What is a Kota ?
The Oxford English Dictionary defines a sandwich as “an item of food consisting of two pieces of bread with a filling between them”.
In so doing it fails to fully recognise South Africa’s distinctive genre of street sandwiches in which a hollowed-out loaf serves as a portable, edible container for everything and anything from bean curries and masala steak to polony, slaptjips, Russian sausages and fried eggs.
Sometimes mashed potato is packed into these suitcase-style sandwiches too.
Whatever the filling, all such sarnies come in quarter, half and full loaf variations. Whether you call this cheap, filling and delicious street food a bunny chow, a kota, a sphatlo or an iskhambhani is an indicator of ethnicity and geographical location, but they are all proudly South African.
To help take listeners through the historical background of the kota is Anna Trapido who is a food anthropologist and historian, Vashna Jagarnath.
The fact that there is very little information about the kota speaks to the fact in which we read certain foods in society and that is deeply classed and raced.— Vashna Jagarnath, Historian
The kota infiltrates various strata of society in interesting ways.— Vashna Jagarnath, Historian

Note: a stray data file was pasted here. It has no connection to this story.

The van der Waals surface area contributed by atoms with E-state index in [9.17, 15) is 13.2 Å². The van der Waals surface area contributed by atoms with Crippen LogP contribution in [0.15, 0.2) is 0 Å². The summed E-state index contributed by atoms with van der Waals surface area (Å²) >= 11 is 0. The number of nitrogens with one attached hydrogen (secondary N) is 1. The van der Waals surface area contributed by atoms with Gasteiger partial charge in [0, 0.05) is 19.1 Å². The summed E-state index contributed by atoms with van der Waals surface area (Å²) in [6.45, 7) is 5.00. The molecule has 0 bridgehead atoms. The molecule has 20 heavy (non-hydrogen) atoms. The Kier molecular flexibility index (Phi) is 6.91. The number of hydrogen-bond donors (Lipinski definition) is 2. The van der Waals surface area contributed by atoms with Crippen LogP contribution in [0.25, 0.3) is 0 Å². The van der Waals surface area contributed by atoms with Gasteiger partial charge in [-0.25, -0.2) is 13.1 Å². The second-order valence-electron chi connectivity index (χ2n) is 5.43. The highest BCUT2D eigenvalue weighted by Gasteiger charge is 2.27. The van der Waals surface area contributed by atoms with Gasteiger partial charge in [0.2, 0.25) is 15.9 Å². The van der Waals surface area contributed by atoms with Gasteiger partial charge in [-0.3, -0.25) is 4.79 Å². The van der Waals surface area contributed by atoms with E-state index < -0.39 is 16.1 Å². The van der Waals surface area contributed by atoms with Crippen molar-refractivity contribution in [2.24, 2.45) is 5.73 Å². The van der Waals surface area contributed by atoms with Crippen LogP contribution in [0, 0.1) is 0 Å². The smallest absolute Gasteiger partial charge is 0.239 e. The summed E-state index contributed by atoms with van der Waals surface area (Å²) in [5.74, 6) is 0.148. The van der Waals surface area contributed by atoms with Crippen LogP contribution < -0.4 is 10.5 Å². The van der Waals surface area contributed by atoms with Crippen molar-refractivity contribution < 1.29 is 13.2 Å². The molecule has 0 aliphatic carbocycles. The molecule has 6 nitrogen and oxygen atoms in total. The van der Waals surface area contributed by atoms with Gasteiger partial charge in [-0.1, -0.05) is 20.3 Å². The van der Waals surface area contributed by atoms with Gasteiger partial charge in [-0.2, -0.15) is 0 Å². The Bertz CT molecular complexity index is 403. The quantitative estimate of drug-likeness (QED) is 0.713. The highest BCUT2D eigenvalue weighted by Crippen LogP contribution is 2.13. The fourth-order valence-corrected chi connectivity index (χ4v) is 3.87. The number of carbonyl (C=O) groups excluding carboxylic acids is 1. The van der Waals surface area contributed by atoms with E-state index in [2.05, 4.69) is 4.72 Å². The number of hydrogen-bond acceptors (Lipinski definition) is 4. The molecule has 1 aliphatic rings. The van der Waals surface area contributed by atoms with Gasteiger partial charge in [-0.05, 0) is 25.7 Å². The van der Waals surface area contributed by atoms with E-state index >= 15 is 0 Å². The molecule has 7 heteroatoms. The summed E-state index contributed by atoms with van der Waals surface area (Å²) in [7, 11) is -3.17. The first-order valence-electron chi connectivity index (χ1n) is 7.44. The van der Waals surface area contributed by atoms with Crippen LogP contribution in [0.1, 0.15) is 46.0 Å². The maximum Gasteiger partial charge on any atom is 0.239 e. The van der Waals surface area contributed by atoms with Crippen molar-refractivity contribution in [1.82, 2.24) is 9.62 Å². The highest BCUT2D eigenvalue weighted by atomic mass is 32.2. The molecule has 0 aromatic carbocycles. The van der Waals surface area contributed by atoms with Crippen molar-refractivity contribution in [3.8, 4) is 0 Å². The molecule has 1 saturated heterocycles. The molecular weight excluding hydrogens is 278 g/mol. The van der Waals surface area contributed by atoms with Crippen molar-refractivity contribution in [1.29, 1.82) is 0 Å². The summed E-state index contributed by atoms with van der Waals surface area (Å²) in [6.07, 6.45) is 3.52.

The history of the kota is also very uncertain, as there are numerous tales of its origins relays Jagarnath. She explains that it is ideally, a quarter loaf of bread that is cut in half and curry is soaked in or comprises of various other stuffings such as potato chips, viennas, cheese among other things.
I like to look at who people are from the way that they eat. We are what we eat, so who are we? Everything you need to know turns up in these curious sandwiches that are so unlike what everybody anywhere else in the world thinks of what is a sandwich.— Anna Trapido, food anthropologist
All over the world, food consumed by the poor and those residing in rural areas get appropriated and added to restaurant menus, says Trapido.
Trapido says she has noticed how smart restaurants, largely in Cape Town who inexplicably win all the accolades and prizes for food in South Africa and are invariably run by white men - who behave as though they have invented things that have already existed, such as nose to tail eating.
Organic and free range is what peasant farmers all over the Transkei have always done.— Anna Trapido, food anthropologist
Listen to the clip below for more on the insightful Kota conversation